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Trial Lawyer = Good; Litigator = Not so Good

In the world of high-stakes litigation, lawyers are chest thumpers. Even as more women fight their way in, it remains a domain characterized by aggressive machismo. Today's publication of The Am Law 200 is a reminder of that, particularly its appropriately titled feature story, The Mighty Quinn.

The story is about how the litigation-only firm Quinn Emanuel Urquhart Oliver & Hedges made it into the rarified ranks of the nation's highest grossing firms. According to writer Susan Beck, the answer, in part, is through its boldness, characterized by the sign in its lobby: "Quinn Emanuel - Trial Lawyers." The message, writes Beck: "We are not your usual big-firm litigators who don't know their way around a courtroom."

In their never-ending efforts to distinguish themselves from their competitors, law firms have adopted "trial lawyer" as a not-so-subtle way of suggesting their superiority. Beck's summation of that message is right on point: Litigators fear the courtroom, trial lawyers thrive in it. If litigators are Christians, trial lawyers are gladiators. An article on the DecisionQuest Web site is up front about this:

"A good litigator will know all the facts and issues. He or she will be brilliant at motion practice, discovery and preparing briefs. A good litigator is an inductive thinker, and if you want to know the most minute point of evidence, the good litigator can tell you about it.

"In contrast, a good trial lawyer thinks deductively and understands that telling the jury more does not lead to increased comprehension. Too many times I have had litigators assure me that after the jury has heard two weeks -- or two months -- of testimony, they will fully comprehend how the microchip works or the structure of a nuclear generator or whatever the highly complex subject of the litigation is. The good trial lawyer teaches the jurors for the moment, hoping they will gain some momentary insight the impression of which they will carry to deliberations."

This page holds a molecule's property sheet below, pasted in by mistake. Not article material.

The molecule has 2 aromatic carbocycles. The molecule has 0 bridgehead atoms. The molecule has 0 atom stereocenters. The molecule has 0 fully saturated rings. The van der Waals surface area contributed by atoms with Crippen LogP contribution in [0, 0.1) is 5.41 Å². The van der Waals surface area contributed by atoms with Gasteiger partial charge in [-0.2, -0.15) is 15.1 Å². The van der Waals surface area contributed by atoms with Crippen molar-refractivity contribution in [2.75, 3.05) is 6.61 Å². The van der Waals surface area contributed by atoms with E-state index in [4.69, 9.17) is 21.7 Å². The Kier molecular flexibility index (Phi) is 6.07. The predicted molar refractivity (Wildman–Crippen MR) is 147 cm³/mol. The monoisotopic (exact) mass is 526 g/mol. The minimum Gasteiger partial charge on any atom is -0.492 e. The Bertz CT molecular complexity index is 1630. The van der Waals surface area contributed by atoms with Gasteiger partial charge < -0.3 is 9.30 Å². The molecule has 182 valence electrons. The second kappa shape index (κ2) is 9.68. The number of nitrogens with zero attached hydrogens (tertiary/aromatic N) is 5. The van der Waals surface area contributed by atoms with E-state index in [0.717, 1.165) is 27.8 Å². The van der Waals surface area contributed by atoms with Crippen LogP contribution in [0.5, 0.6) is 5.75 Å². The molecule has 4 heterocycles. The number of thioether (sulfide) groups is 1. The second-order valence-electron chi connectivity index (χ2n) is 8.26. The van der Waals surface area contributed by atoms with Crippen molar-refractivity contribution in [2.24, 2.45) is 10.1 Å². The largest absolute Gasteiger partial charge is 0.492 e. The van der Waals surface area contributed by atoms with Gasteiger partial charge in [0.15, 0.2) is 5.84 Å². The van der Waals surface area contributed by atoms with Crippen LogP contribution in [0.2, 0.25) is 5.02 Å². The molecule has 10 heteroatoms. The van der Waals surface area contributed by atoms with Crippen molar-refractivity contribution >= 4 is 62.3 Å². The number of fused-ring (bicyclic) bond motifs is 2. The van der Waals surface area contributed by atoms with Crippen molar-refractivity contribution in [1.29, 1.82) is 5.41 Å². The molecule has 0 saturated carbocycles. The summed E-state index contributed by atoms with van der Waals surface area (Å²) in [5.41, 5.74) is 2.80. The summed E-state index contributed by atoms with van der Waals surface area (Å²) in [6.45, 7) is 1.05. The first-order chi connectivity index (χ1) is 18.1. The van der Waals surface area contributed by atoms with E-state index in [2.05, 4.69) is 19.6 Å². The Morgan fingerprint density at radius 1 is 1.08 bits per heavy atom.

Just last week, Samuel Buell, praising the lawyers in the Enron trial, summed it up in these terms:

"Not many can pull it off, which is why 'trial lawyer' and 'litigator' are not the same thing."

Confusing the matter further is that, if litigators and trial lawyers are not the same thing, "the same person can be both," according to the DecisionQuest article. The difference, suggests a 2004 post from the trial lawyer who writes The Uncivil Litigator, may lie in the fact that "most civil litigators at big firms have no opportunities for trial experience."

So, then, is a trial lawyer the same as a litigator only with courtroom experience? Can a litigator ever win against a trial lawyer? Or is this all just chest thumping by the mighty?

Posted by Robert J. Ambrogi on June 1, 2006 at 04:00 PM | Permalink | Comments (3)

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